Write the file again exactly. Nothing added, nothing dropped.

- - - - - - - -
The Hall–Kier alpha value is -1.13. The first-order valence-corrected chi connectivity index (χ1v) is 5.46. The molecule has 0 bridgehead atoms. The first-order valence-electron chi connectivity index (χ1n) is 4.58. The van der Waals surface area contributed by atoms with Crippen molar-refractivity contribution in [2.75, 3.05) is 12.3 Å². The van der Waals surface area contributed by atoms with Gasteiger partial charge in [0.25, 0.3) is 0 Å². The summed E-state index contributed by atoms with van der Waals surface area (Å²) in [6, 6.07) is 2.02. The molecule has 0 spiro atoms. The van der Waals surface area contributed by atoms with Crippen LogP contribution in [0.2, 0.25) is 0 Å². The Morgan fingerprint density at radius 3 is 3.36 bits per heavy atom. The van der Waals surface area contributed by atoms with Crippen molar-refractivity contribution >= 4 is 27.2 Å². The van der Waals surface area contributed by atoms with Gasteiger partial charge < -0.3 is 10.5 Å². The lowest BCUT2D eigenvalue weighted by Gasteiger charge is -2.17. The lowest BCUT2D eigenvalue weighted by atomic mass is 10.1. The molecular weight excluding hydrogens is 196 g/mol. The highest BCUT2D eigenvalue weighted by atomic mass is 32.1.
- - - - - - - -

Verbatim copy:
The Hall–Kier alpha value is -1.13. The first-order valence-corrected chi connectivity index (χ1v) is 5.46. The molecule has 0 bridgehead atoms. The first-order valence-electron chi connectivity index (χ1n) is 4.58. The van der Waals surface area contributed by atoms with Crippen molar-refractivity contribution in [2.75, 3.05) is 12.3 Å². The van der Waals surface area contributed by atoms with Gasteiger partial charge in [0.25, 0.3) is 0 Å². The summed E-state index contributed by atoms with van der Waals surface area (Å²) in [6, 6.07) is 2.02. The molecule has 0 spiro atoms. The van der Waals surface area contributed by atoms with Crippen LogP contribution in [0.2, 0.25) is 0 Å². The Morgan fingerprint density at radius 3 is 3.36 bits per heavy atom. The van der Waals surface area contributed by atoms with Crippen molar-refractivity contribution >= 4 is 27.2 Å². The van der Waals surface area contributed by atoms with Gasteiger partial charge < -0.3 is 10.5 Å². The lowest BCUT2D eigenvalue weighted by Gasteiger charge is -2.17. The lowest BCUT2D eigenvalue weighted by atomic mass is 10.1. The molecular weight excluding hydrogens is 196 g/mol. The highest BCUT2D eigenvalue weighted by atomic mass is 32.1.